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Taking the logarithm of the euler product

  1. Dec 18, 2003 #1
    can some one explain to me how is taking the logarithm of euler product gives you -sum(p)[log(1-p^s)]+log(s-1)=log[(s-1)z(s)]?

    my question is coming after encoutering this equation in this text in page number 2: http://claymath.org/Millennium_Priz...sis/_objects/Official_Problem_Description.pdf

    btw, does taking a logarithm out of a product gives you the summation or what?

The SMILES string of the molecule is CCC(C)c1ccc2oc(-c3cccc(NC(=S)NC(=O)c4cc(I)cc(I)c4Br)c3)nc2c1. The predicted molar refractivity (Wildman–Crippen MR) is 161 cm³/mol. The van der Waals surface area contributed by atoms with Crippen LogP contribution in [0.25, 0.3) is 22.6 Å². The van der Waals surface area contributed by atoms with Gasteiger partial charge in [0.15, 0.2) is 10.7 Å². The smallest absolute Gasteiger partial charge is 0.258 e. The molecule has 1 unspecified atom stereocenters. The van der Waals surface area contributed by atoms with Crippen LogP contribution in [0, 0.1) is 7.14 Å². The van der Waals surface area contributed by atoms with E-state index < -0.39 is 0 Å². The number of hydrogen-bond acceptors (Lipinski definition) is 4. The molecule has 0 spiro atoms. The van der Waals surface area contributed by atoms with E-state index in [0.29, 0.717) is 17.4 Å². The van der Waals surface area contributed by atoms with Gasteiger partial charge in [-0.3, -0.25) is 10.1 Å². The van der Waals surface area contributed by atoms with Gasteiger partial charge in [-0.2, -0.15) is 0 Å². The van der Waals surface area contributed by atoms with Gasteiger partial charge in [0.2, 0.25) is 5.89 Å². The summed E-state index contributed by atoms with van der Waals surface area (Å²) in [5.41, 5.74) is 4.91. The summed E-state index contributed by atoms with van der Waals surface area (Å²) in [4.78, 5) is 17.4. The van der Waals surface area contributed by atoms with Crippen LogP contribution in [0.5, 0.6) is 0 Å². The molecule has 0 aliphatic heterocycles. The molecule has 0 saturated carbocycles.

thanks in advance.
  2. jcsd
  3. Dec 18, 2003 #2
    I don't know if this is of any use to you... But the logarithm of a product is the sum of the logarithms of the factors. That is, log(ab) = log(a) + log(b).
  4. Dec 18, 2003 #3
    yes, i know this but how can you interpret the euler product like this.
    lets see it as an example the product of p is 1*2*3...*n so you take the logarithm and you get log1*2*3=log1+log2+log3 which is the summation on this i understand but why adding the term log(s-1)?
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